India v West Indies, 2nd Test, Mumbai November 11, 2013

Ticket sales fiasco leaves fans in lurch


The Mumbai Cricket Association (MCA) has decided to sell tickets for Sachin Tendulkar's farewell Test online and not at ticket counters at the venue, which has left a lot of fans disappointed. To compound problems, the highly sought-after tickets were available only on Monday, three days before the start of the match, making it difficult for fans from outside Mumbai to make plans for the Test.

On Sunday, a MCA press release stated that 3500 tickets would be distributed to the public through the website from 11 am on Monday. However, the website crashed as soon as it opened, again raising questions over why the MCA didn't sell at least some of the tickets offline.

The MCA's logic was that there would have been chaos had they sold tickets at the venue, due to the heavy demand. "Who says tickets were not put on sale?" Ravi Savant, a MCA vice-president told ESPNcricinfo. "We have certain channels through which tickets find their way to the members of public. There is a commitment that we give tickets first to our clubs, then the gymkhanas and then the Garware Club House. These clubs then in turn sell it to their members, who are members of the public.

"Instead of opening five windows outside the ground, these are our windows."

When asked about fans without an internet connection having no opportunity of getting tickets, Savant said he could understand their issue but MCA could not satisfy every fan's demand. "If the capacity is 30,000 and the demand is 30 lakhs I cannot give tickets to everyone. Also if I say I am releasing 5000 tickets to the public through our ticket windows and there are 50,000 people who turn out and there is chaos, what I should do? And even if I had put 30,000 tickets, there would always be a heavy demand."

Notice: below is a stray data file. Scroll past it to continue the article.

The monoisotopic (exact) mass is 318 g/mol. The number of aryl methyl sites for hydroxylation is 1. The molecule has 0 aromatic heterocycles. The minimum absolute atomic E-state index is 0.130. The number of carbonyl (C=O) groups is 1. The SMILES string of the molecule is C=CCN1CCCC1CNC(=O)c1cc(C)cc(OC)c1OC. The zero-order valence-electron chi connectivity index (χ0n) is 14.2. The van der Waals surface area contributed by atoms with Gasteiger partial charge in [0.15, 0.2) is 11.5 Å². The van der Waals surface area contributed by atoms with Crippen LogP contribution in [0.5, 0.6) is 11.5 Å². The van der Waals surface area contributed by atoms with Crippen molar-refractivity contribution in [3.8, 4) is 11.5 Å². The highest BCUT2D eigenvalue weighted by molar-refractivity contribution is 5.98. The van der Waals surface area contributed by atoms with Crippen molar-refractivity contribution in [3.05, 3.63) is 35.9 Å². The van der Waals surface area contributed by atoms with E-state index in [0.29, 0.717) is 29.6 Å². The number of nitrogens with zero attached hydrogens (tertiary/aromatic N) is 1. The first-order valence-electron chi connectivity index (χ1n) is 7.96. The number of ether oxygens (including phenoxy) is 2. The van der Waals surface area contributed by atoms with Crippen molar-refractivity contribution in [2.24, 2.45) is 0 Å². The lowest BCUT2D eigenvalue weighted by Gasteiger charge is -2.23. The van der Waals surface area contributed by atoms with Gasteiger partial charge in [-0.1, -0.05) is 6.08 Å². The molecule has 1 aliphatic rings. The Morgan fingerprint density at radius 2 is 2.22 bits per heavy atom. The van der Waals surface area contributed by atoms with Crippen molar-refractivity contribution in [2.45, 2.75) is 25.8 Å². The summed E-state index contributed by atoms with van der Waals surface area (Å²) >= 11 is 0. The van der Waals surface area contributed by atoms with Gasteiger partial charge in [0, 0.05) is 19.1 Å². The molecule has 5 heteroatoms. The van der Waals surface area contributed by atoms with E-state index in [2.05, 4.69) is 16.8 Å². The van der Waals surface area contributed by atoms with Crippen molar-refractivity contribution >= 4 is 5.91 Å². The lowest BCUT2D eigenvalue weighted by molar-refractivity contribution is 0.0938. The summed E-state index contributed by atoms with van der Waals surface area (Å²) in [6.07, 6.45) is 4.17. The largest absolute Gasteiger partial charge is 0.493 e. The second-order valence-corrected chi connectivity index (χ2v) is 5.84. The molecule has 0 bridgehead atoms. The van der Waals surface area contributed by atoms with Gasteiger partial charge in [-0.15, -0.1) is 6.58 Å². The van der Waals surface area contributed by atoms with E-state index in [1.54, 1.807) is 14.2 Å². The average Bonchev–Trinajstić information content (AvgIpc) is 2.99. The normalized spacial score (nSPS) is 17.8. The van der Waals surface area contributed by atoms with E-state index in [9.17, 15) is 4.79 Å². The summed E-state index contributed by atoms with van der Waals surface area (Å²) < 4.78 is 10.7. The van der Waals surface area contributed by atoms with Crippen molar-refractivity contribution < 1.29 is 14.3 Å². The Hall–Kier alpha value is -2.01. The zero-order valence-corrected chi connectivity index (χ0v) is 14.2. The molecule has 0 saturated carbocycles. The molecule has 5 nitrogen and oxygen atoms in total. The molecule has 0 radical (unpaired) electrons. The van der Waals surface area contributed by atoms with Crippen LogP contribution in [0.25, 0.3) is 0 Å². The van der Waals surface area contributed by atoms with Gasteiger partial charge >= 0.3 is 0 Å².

Window sales have always been a contentious issue for international matches at Wankhede, which has a capacity of 32,000. The MCA, as per their agreements with the Garware Club House and Tatas, have to hand over almost 13,000 tickets to the two organisations. Besides, they also have to cater to other BCCI units, BCCI sponsors, their own sponsors and the state government, which has leased the land of the stadium to MCA. Add to that 25 tickets being distributed to each of MCA's 329 affiliated clubs at subsidised rate and 500 tickets to be handed over to Tendulkar for his farewell Test, and the MCA could only manage to sell 5000 tickets directly to paying public.

Of these 5000 tickets, 1500 were being sold as hospitality tickets ­ on the upper tier of the Sachin Tendulkar Stand ­ considering the high demand from overseas fans. Priced at Rs 10,000 per ticket, these tickets are being sold on a first-come-first-served basis based on applications MCA has been receiving. The remaining 3500 tickets are supposed to be sold via kyazoonga.

According to Savant, kyazoonga officials had assured MCA the glitch with the website would be resolved soon and that online sales would re-start quickly. Only tickets priced at Rs 500, 1000 and 2500 were being sold via the internet. "We had given the contract to sell online tickets to an agency but due to some problems with the website the sale had to be stalled," Savant said. "The problem is being repaired and we have been assured it will restart soon."

Nagraj Gollapudi is an assistant editor at ESPNcricinfo; Amol Karhadkar is a correspondent at ESPNcricinfo

Comments have now been closed for this article

  • BALASUBRAMANIAN on November 14, 2013, 9:38 GMT

    What I had written in this thread, two days back about complimentary passes likely to be black marketed, has after all come true. Today's news on the electronic media reports touts black marketing complimentary passes at abnormal prices ranging upto 10K Rs. The VVIPs should enjoy the match free of cost, while the cricket loving public should pay through their nose. WAH BHAI WAH!! Now we know why this much hype & all other blah blah were created

  • Dummy4 on November 13, 2013, 7:58 GMT

    The site crashed when they put 2011 World Cup tickets too. At that time also, for the final, they released only 5000 tickets to public, out of that only around 2000 or 3000 were available online.

  • Sumit on November 13, 2013, 7:09 GMT